A book mark has been sitting on my desk for over two years now because I like the poem printed on it. Recently I looked up the poet and found that Barbara Tuchman (1903-1984) was not a poet, but a journalist and historian. Wikipedia says that she was criticized because she didn’t have a university degree and wrote history in a way that ordinary people could understand it. Seems she was ahead of her time. Nowadays easy-to-understand histories make the New York Times bestseller list (e.g. The Boys in the Boat by Daniel James Brown or The Monuments Men by Robert M. Edsel with Bret Witter.)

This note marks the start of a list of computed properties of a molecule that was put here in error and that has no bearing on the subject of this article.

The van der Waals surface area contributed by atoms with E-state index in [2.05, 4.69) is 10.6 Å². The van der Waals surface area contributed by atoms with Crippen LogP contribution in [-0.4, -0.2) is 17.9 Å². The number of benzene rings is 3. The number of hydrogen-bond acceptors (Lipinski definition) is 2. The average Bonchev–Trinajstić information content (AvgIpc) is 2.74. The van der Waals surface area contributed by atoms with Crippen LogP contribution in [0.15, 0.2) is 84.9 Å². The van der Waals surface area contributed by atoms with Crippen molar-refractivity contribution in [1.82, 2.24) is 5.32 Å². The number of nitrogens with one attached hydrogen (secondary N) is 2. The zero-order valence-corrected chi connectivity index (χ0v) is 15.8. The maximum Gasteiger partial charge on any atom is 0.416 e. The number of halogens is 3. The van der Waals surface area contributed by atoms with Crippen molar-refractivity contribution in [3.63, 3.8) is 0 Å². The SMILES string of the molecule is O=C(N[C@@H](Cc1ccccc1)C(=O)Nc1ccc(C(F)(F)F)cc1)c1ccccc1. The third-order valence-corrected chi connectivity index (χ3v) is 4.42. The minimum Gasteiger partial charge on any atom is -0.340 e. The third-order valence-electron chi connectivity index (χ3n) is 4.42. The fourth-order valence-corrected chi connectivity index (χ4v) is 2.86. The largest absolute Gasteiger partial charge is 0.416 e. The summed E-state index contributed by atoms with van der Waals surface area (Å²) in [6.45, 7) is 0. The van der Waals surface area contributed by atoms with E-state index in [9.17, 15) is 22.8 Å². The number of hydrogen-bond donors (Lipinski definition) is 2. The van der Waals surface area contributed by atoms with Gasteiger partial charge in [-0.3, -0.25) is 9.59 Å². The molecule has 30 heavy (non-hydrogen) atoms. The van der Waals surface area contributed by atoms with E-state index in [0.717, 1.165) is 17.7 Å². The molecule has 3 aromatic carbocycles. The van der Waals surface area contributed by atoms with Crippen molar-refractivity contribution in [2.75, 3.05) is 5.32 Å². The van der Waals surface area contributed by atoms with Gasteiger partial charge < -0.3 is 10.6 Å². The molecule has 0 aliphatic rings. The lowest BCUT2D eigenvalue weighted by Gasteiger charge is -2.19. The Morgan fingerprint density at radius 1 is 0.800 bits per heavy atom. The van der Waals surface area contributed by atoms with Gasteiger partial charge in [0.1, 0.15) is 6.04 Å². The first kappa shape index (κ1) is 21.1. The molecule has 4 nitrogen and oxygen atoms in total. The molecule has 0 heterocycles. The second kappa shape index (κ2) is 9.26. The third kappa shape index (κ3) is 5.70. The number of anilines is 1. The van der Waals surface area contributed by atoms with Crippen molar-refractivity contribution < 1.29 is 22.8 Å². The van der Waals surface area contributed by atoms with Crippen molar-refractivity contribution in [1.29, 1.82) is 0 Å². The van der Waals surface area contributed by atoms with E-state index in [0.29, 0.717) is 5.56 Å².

Surfing the web I found a site with Barbara Tuchman quotes (quotetab.com). Here’s my favorites:      Human behavior is timeless.—Above all, discard the irrelevant.—One must stop conducting research before one has finished. Otherwise, one will never- stop and never finish.—Words are seductive and dangerous material, to be used with caution.                  An essential element for good writing is a good ear. One must listen to the sound of one’s own prose.           I have always been in a condition in which I cannot not write.          No writing comes alive unless the writer sees across his desk a reader, and searches constantly for the word or phrase which will carry the image he wants the reader to see, and arouse the emotion he wants him to feel. Without conscientiousness of a live reader, what a man writes will die on the page.               To be a bestseller is not necessarily a measure of quality, but it is a measure of communication.         Nothing is more satisfying then to write a good sentence. It is no fun to write lumpishly, dully, in prose the reader must plod through like wet sand. But it is a pleasure to achieve, if one can, a clear running prose that is simple yet full of surprises. This does not just happen. It requires skill, hard work, a good ear, and continual practice.             Nothing sickens me more than the closed door of a library.                   My bookmark says:  Without books, history is silent, literature dumb,science crippled, thought and speculation at a standstill.       Without books,  the development of civilization would have been impossible.      Books are engines of change, windows on the world, “lighthouses” (as a poet said” “erected in the sea of time.”     Books are companions, teachers, magicians, bankers of the treasures of the mind. They are humanity in print.